Kenneth McGonigle (deceased), Civilian
For preventing an attack by insurgents in Afghanistan
Ken McGonigle was working as a mentor to the Afghan Police at a base in Helmand Province, Afghanistan. On 7 August 2010, while in his quarters, he was alerted by his UK national Afghan interpreter to an imminent threat. He ran outside and saw an insurgent armed with an RPG rocket launcher. The insurgent was looking to destroy and murder all occupants of a helicopter that was about to lift off. Ken McGonigle knew that a number of service personnel were on board the helicopter. Without hesitation, he drew his pistol and engaged the gunman at close quarters. As another gunman emerged he continued to engage until they disappeared out of sight. Once the terrorists retreated he alerted colleagues to the imminent danger. He then led a party of marines to where the gunmen were located. The group discovered that the attack was in fact much larger and more deadly than first thought. Four gunmen were involved, armed with automatic weapons, RPGs and AK 47 automatic weapons. They attacked the group and in the ensuing fire fight Ken McGonigle was killed. Without his intervention it is likely that a number of British lives would have been lost.
Matthew Robinson, Civilian
On 3 January 2010, Matthew Robinson was at home when he heard calls for help from outside. On investigation, he discovered the house next door was on fire and a 16 year old female was leaning out of a first floor window in some distress. He knew that five children lived in the house. Realising that all the children may be trapped inside, he immediately forced entry into the property, only to be forced back by six feet high flames and heavy smoke. Meanwhile, his mother had placed a ladder against the burning building and this allowed three children to escape to safety. He then climbed the ladder to rescue the two remaining children. He had to search in a bedroom filled with thick smoke but eventually managed to locate the two children, one of whom was unconscious. He passed both children to safety and then evacuated the building himself. He and the family rescued were later taken to hospital and treated for the effects of smoke inhalation.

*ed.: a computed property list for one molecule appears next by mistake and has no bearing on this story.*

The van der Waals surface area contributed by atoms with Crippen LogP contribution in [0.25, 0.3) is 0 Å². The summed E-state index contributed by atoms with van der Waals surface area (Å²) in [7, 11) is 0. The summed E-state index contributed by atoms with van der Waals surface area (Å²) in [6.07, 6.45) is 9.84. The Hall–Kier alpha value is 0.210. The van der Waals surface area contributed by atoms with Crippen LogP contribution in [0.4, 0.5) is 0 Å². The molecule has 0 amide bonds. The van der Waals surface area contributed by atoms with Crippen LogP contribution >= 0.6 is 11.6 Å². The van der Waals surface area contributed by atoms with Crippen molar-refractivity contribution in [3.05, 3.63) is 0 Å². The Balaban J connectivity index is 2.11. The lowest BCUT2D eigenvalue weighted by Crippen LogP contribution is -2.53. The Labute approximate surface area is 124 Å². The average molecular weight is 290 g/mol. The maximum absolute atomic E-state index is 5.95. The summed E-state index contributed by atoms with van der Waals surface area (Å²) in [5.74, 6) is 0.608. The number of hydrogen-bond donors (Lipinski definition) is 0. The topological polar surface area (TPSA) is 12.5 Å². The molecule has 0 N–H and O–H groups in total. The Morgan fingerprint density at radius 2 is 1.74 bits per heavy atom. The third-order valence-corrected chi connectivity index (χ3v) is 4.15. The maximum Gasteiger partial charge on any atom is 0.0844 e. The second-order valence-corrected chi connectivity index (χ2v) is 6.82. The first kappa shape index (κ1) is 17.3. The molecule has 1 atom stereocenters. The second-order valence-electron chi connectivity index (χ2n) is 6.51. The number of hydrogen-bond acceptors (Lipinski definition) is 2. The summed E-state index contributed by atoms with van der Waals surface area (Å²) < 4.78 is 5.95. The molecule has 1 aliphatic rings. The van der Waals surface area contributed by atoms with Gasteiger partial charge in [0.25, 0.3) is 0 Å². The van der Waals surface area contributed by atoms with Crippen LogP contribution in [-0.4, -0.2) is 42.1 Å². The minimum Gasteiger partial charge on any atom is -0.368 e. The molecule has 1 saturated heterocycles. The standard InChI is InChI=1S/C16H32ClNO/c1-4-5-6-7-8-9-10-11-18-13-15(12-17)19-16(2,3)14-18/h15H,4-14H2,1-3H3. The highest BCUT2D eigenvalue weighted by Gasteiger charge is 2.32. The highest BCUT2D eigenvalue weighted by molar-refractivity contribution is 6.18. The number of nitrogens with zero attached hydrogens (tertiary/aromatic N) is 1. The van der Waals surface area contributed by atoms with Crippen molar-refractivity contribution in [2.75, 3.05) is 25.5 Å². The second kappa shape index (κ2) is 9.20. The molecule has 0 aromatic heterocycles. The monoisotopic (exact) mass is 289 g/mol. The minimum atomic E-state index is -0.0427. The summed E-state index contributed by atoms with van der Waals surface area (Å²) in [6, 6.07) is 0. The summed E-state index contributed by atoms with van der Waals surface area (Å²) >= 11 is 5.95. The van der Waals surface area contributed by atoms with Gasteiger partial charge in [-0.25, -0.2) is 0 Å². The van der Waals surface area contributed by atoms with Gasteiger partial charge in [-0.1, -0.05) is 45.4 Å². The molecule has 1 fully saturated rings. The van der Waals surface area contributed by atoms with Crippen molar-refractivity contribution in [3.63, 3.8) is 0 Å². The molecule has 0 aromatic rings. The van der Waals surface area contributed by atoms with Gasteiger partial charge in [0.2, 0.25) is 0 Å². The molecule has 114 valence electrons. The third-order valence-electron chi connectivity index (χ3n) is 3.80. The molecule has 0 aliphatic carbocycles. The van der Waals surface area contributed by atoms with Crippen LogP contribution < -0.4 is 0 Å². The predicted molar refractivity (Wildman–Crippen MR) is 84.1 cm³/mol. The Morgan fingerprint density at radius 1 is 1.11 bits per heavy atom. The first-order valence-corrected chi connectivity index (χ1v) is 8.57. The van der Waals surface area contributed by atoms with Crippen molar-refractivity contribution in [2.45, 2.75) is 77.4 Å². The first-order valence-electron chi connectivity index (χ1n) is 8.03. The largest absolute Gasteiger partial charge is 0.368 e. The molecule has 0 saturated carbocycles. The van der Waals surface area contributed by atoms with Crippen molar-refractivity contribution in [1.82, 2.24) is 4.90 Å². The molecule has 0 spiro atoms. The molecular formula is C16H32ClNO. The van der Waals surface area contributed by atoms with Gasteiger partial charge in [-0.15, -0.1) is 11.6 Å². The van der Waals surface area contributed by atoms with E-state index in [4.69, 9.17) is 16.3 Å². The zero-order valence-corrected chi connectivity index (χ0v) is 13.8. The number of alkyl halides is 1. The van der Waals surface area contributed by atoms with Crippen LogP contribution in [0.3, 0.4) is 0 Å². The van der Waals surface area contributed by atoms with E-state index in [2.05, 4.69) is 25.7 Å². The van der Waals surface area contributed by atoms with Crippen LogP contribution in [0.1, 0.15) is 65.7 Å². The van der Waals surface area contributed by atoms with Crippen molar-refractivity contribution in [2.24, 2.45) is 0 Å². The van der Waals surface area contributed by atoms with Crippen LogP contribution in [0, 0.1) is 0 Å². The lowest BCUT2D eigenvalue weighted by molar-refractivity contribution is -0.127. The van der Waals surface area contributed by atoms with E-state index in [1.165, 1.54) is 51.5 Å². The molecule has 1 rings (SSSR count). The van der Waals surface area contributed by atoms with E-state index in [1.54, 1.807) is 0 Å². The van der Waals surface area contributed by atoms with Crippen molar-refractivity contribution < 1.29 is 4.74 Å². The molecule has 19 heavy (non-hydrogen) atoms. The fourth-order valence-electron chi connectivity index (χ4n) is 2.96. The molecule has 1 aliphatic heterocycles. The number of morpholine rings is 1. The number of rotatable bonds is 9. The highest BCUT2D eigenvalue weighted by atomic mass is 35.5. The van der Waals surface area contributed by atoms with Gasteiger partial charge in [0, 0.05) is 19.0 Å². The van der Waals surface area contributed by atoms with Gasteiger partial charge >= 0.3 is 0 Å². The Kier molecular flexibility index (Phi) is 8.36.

Anton Charles Turner (deceased), Civilian
For facing a charging elephant in order to protect others
Anton Turner was working as Chief Guide during the filming of a BBC children’s television series in Tanzania. On 30 October 2009 he was part of a forward party which included two trackers armed with spears. He was armed with a rifle. The rest of the party (expedition team, production crew, children and others, some of whom were British including the children) followed behind. They were all walking along ancient elephant trails with dense foliage on either side of the trail. About mid-morning two bull elephants were spotted ahead on the track. The elephants took a trail to the right so the party moved along the left hand trail. About 20 minutes later, a young bull elephant unexpectedly charged the group at very close proximity out of the foliage. The charging elephant was spotted by the two trackers in the advance party who shouted a warning. This alerted the rest of the group who ran or dived off the side of the path behind bushes and trees. The elephant was in full charge. Anton Turner stood his ground and shouted at the elephant in an attempt to scare it off. He did not move out of the path of the charging elephant and was thrown to the ground. The elephant was shot twice by another guide before fleeing along the path. But Anton Turner was fatally injured. The action he took was to protect those in his care.
Neil Walker, Prison Officer
For tackling and restraining an armed and dangerous prisoner